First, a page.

But at the end of it all, won’t I truly be knowledgeable in a field of medicine, from basics to advanced. With the reward of earning a higher income and becoming a doctor (not what I’m going for, but still a benefit). I will be done around age 35 and can work 30 more years until 65. Won’t the money gain as a doctor in that time cover any expenses I had? And then be able to teach the next generation as well, confidently. I have a desire to teach as a professor at PA or MD/DO programs. And precept as well.

      This is my current thought process, BUT if you guys think that I am delusional or crazy, please call me out on it! Give me reasons why staying as a PA from age 26 will be better for my life in the long-run. And to not make the mistake of going to medical school for 7 years, with unnecessary stress. I want to hear both sides and arguments really well.

      How different is the autonomy in internal or emergency medicine between PA and MD/DO? Can I learn step 1 on my own while working as a PA, and be just as knowledgeable and happy? Or is the in-depth training of medical schools and residencies unmatched? And no amount of clinical experience as a PA can ever replace that? (I have my own thoughts of course since I have done clinical rotations, I just want to hear from what you guys think).
      ***Here are some more of my thoughts that I just private messaged someone:***
      Thank you so much for replying, I really need guidance in my life. I am confused and don't know WHAT path is actually WORTH taking.
      I love medicine. I have grown super passionate about it. I also love academia. I watch a lot of medical school vlogs and wish I went through the rigorous schooling like they did. PA school felt like a joke to me. It was mainly memorizing buzz words, without understanding the "why's". 
      Now, I know I can learn the why's using third party resources on my own - like sketchymedical, boards and beyond, pathoma, premade anki decks, etc. However, if I am going to do that, why not do it through medical school and get rewarded with prestige, money, and autonomy?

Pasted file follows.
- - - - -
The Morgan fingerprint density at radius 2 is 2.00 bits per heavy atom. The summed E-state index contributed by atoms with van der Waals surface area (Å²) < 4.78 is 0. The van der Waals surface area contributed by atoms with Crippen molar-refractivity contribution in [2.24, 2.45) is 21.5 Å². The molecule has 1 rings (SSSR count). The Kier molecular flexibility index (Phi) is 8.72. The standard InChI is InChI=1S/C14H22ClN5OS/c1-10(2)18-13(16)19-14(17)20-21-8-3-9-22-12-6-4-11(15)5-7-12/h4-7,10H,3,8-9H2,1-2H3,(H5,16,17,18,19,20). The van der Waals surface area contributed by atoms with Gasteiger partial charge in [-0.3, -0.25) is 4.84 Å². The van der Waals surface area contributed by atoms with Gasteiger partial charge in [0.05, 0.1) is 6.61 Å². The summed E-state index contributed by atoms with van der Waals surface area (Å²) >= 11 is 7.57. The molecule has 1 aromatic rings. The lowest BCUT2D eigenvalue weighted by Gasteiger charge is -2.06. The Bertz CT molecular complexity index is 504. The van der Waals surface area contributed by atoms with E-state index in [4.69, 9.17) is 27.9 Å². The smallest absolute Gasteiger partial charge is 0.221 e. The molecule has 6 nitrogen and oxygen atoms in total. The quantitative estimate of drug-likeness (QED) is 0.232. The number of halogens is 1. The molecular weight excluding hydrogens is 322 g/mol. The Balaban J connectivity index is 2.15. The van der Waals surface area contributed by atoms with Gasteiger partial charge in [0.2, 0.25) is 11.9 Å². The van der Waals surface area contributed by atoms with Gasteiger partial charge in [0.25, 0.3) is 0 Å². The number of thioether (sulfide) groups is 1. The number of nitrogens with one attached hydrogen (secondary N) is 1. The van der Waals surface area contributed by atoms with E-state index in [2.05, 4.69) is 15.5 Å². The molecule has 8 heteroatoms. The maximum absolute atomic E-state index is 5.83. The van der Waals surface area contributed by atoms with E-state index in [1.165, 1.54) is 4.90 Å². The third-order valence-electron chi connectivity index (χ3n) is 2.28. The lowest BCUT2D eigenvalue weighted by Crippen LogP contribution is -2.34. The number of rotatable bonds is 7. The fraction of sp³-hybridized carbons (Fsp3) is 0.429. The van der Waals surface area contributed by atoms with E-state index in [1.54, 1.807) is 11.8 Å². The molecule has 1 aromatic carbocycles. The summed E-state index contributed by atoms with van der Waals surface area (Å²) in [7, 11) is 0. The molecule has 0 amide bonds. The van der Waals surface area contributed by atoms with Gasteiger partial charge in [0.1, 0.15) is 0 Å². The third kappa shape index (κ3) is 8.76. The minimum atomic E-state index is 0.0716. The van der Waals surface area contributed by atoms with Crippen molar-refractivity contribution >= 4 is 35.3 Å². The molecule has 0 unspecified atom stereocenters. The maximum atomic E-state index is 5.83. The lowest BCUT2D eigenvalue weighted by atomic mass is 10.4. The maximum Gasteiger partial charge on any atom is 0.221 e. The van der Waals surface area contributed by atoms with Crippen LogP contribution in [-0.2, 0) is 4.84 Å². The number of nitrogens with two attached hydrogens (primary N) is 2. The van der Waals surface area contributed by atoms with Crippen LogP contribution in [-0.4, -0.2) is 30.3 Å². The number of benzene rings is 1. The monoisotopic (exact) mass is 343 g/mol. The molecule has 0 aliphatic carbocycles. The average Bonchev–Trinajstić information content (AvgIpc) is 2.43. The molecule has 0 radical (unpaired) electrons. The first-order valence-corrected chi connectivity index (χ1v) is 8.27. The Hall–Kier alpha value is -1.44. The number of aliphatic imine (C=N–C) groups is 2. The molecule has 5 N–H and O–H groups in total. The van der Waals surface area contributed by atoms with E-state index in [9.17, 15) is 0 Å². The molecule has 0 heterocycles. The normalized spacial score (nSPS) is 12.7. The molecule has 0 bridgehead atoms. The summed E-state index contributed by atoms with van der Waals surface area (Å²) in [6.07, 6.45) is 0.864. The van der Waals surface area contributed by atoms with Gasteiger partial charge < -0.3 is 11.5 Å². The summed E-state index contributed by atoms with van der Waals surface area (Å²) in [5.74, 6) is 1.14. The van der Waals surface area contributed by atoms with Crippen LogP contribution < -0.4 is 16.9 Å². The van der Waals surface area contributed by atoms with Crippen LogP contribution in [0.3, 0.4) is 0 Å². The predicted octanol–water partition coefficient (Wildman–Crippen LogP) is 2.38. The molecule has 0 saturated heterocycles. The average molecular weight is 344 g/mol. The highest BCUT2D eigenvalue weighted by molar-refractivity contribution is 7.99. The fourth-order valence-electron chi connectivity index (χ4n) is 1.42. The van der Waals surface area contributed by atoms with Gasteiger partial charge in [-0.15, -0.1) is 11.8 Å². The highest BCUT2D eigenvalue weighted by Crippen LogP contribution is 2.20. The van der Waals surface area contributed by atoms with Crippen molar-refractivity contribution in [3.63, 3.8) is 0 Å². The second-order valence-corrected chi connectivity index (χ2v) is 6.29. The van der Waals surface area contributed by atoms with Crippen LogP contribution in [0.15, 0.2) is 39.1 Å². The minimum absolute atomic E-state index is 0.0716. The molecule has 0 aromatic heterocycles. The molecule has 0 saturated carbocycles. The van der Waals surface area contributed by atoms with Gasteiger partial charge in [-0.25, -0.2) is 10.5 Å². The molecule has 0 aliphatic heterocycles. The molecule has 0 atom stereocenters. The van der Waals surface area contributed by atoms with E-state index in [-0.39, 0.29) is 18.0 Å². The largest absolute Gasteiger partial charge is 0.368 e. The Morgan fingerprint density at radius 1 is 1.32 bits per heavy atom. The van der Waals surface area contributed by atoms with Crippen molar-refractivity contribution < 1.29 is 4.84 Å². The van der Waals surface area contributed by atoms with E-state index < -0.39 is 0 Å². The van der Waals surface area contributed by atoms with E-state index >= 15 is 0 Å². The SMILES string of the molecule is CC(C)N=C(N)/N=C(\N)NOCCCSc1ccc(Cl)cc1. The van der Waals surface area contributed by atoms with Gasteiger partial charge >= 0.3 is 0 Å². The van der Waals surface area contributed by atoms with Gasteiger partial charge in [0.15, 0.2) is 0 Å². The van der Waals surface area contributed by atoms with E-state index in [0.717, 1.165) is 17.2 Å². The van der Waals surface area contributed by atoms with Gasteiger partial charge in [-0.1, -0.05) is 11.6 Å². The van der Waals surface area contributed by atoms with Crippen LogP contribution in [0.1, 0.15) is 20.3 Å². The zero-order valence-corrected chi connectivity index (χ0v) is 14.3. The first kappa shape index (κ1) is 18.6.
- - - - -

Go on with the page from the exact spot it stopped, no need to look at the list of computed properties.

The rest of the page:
But that does come with its cons - such as a losing lost income as a PA, family time, and basically life. For 7 years. 
      I am interested in Internal medicine (hospitalist) or Emergency Medicine. What I want to really know is if there is a huge difference in autonomy, day-to-day job/tasks, etc. Because if it's 90% of the same job, then I am not sure if 7 years of medical school is worth it for me. I know people recommend PA to MD if you want to go into either surgery or a specialization of some sort. 
      Basically, is 7 years of medical school worth it for me (I am single and 26 years old; I only need the MCAT to most likely get into this DO program in my home city; this way I can be with family and friends and not miss out on life events). It seems like a fun journey to me, something that I would look forward to.
      But there is this other easier, more convenient, and relaxing path - which is to remain as a PA and practice medicine. Earning a six figure salary. Living life. And also studying step 1 material with the resources I mentioned earlier.
      *sigh* Do you see my dilemma here. Like what is the right path for me - in terms of happiness, life, money, etc. 
      If I were to redo my years of schooling, I would 100% choose medical school. But because I finished PA school and am interested in specialties that might not be that different as a doctor, is it worth it? Because I do realize I will have to go through numerous standardized examinations - MCAT, Step 1, Step 2 CK, Step 3 CS, and residency boards. Also the stress of interviews, applications (both initial and for residency), research papers, etc.
      Or will I always regret not going back for medical school?
  • Create New...

Important Information

Welcome to the Physician Assistant Forum! This website uses cookies to ensure you get the best experience on our website. Learn More